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Pakistan asks West to support its nuclear energy programme

Source: PTI
September 13, 2005 01:04 IST
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Offering to meet all safeguards proposed by the International Atomic Energy Agency, Pakistan on Monday asked the western countries, especially the United States, to provide nuclear technology to generate power to meet the country's growing energy requirements.

"Pakistan has expanded requirement for energy and we have plans to generate 8,800 megawatt electricity through nuclear means by the year 2030.

"We would like the developed countries, especially the United States to extend cooperation for the peaceful use of nuclear energy," Foreign Office spokesman Naeem Khan told a media conference in Islamabad.

His comments followed reports in local media on Monday that Pakistan President Pervez Musharraf, in his forthcoming meeting with US President George W Bush in New York, would press for a deal similar to the one the US has entered with India on the civilian nuclear technology.

Local newspaper Daily Times has quoted officials as saying that Pakistan would make the US support to its nuclear technology a condition if it pressured to abandon the India-Pakistan-Iran gas pipeline due to Washington's conflict with Tehran over the latter's nuclear programme.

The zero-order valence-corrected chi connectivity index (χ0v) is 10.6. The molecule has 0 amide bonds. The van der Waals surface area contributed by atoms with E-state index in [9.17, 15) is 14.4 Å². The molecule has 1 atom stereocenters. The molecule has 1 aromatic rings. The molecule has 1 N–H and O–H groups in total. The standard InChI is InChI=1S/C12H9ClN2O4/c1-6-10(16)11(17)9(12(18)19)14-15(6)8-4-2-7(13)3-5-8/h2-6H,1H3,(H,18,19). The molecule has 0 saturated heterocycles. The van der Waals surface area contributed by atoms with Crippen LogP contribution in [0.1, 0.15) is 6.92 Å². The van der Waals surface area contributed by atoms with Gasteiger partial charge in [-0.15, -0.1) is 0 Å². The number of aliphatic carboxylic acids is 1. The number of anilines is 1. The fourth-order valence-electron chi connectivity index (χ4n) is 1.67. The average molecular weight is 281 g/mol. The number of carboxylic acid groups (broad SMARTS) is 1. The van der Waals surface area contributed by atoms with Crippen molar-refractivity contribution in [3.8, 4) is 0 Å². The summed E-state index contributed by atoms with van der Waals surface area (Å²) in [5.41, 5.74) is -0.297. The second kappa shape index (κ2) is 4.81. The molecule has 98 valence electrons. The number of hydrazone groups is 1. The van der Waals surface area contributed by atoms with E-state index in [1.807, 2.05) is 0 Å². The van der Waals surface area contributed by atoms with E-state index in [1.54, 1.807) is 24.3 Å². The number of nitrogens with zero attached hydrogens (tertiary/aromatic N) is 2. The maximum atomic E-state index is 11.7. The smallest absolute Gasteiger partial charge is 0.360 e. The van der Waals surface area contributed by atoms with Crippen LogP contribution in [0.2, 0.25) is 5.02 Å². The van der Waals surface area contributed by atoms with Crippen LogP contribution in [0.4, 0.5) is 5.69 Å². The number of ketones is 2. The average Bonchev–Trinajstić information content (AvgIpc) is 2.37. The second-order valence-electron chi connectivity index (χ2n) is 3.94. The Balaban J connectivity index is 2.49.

Khan said the US and European Union countries should provide technological access to Pakistan to generate nuclear power on the lines of China's similar ongoing cooperation with Islamabad.

Pakistan currently operates two nuclear power plants, Chashma Unit-1 and KANUPP, for energy generation while the second unit under the Chashma project is being installed with Chinese assistance.

It currently produces 450 megawatts of nuclear power and hopes to generate 8000 megawatts by 2030.

On the just-concluded Indo-Pak petroleum secretary-level talks on pipeline issue, Khan said both countries have asked for independent verification of Iran's gas reserves for the project. The Joint Working Group has agreed to lay a 56-inch diameter pipeline to receive 5.6 billion cubic feet gas per day by 2015.

He said Pakistan Petroleum Minister Amanullah Khan Jadoon would visit India in October 2005, while Indian Petroleum Minister Mani Shankar Aiyar would come to Islamabad in December to finalise the trilateral framework for the pipeline project.

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